BOZEMAN – The Montana State University College of Letters and Science’s Department of History, Philosophy and Religious Studies will host the 2016 Michael P. Malone Memorial Conference, “Wild Animals in the Wild West,” Wednesday, Oct. 12, to Saturday, Oct. 15. Sessions on Oct. 14 and the evening of the 15th will be held on the MSU campus and are free and open to the public.
The Malone memorial conferences are held bi-annually in honor of Michael P. Malone, the 10th president of MSU and one of the state's preeminent historians, as well as a previous Department Chair of the History and Philosophy Department.
“The Michael P. Malone Memorial Conference “Wild Animals in the Wild West” brings together scholars from a wide range of disciplines to explore animal minds from the perspectives of sociology, psychology, history, film and beyond,” said Sara Waller, associate professor of philosophy at MSU, and conference organizer. “Perhaps the most comprehensive conference on animal thought and the human relationship to non-human animals west of the Mississippi, this gathering of internationally-recognized scholars will explore wild, new ideas.”
The conference will focus on topics related to animals, animal minds and the relationship of other animals to humans and wilderness as the concepts have been understood by philosophers, historians, cultural theorists, scientists and literary minds. Specific topics addressed will include new research in environmental conservation, recent studies of animal minds and the ongoing development of methods for peaceful rancher-predator interaction.
Individual sessions will include scholarly presentations, films, an undergraduate poster session, graduate speed talks and keynote lectures.
Friday’s presentations, which are open to the public, will include several presentations by MSU faculty and guest speakers, an undergraduate poster session, a keynote lecture by Arik Kershenbaum, a zoologist from the University of Cambridge and a film by MSU film professor Cindy Stillwell.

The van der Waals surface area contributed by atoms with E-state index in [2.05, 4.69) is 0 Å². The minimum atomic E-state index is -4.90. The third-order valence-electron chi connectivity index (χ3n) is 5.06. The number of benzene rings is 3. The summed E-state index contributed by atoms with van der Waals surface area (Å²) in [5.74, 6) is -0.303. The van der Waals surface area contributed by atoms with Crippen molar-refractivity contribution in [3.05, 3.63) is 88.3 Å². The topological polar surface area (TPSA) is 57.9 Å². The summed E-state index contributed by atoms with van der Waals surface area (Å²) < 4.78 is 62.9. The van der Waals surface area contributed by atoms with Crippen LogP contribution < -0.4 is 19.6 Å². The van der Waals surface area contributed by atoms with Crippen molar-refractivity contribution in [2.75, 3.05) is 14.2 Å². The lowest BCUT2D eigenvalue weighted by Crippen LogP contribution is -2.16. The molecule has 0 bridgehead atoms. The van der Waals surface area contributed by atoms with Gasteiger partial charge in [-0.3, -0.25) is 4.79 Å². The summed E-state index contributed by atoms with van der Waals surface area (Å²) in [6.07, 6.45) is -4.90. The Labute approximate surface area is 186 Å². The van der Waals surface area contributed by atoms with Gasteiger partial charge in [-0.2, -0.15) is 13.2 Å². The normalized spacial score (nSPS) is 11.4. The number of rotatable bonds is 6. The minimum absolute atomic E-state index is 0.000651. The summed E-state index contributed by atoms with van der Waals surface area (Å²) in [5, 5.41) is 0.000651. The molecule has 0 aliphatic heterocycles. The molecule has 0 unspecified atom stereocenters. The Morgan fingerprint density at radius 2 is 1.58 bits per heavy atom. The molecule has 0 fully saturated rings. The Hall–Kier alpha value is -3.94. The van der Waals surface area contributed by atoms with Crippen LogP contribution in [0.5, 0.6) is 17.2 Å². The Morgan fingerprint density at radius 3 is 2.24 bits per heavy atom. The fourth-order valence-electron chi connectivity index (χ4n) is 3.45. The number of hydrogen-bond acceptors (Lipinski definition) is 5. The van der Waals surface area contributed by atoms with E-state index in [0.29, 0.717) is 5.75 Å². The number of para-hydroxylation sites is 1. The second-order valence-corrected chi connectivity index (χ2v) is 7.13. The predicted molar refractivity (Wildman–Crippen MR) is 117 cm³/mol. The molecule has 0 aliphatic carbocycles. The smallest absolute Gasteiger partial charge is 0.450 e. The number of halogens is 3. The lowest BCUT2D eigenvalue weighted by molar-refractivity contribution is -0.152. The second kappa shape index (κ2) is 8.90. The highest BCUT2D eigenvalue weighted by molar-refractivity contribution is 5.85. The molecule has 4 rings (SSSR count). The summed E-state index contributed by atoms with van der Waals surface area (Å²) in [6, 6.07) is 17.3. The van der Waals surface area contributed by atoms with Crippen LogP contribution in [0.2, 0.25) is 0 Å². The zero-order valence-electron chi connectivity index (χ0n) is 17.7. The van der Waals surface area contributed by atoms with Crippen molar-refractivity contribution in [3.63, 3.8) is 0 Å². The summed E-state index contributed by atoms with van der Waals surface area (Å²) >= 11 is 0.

Saturday’s evening event will conclude the conference, with keynote lectures in the Hager Auditorium at the Museum of the Rockies by keynote speakers Robert Lurz and Peter Godfrey-Smith, both philosophers from the City University of New York. These lectures are also free and open to the public, but attendees must make reservations as seating is limited.
Those wishing to attend Friday’s events or the Saturday evening lectures may find more information on the conference webpage: http://www.montana.edu/history/malone.html.
“Animal studies is an emerging, but rapidly developing research area,” Waller said. “Scholars from a variety of disciplines are becoming increasingly interested in better understanding human relations with nonhuman nature, partly as a way of challenging anthropocentric behaviors that can have limiting and sometimes even negative consequences for ecosystems.”
Animal studies, in particular, opens up ways of thinking about cognition, or the process of making knowledge, that have been previously under-examined and under-appreciated by researchers, Waller explained. “Knowing the processes by which animals create language, communicate and think, for example, could change the way humans interact with nonhuman animals and their environments forever,” she said.
The conference is sponsored by the MSU College of Letters and Science, Department of History, Philosophy and Religious Studies, the Office of the Provost, the Office of the Vice President of Research and Economic Development, the Associated Students of Montana State University, the Humanities Institute, the Western Lands and Peoples Initiative, the Michael P. Malone Memorial Fund and Humanities Montana.
Tickets are free, but are required for entry to certain conference events.
Other information can be found here:
Contact: Katie Yaw, Department of History, Philosophy and Religious Studies, (406) 994-4395 or firstname.lastname@example.org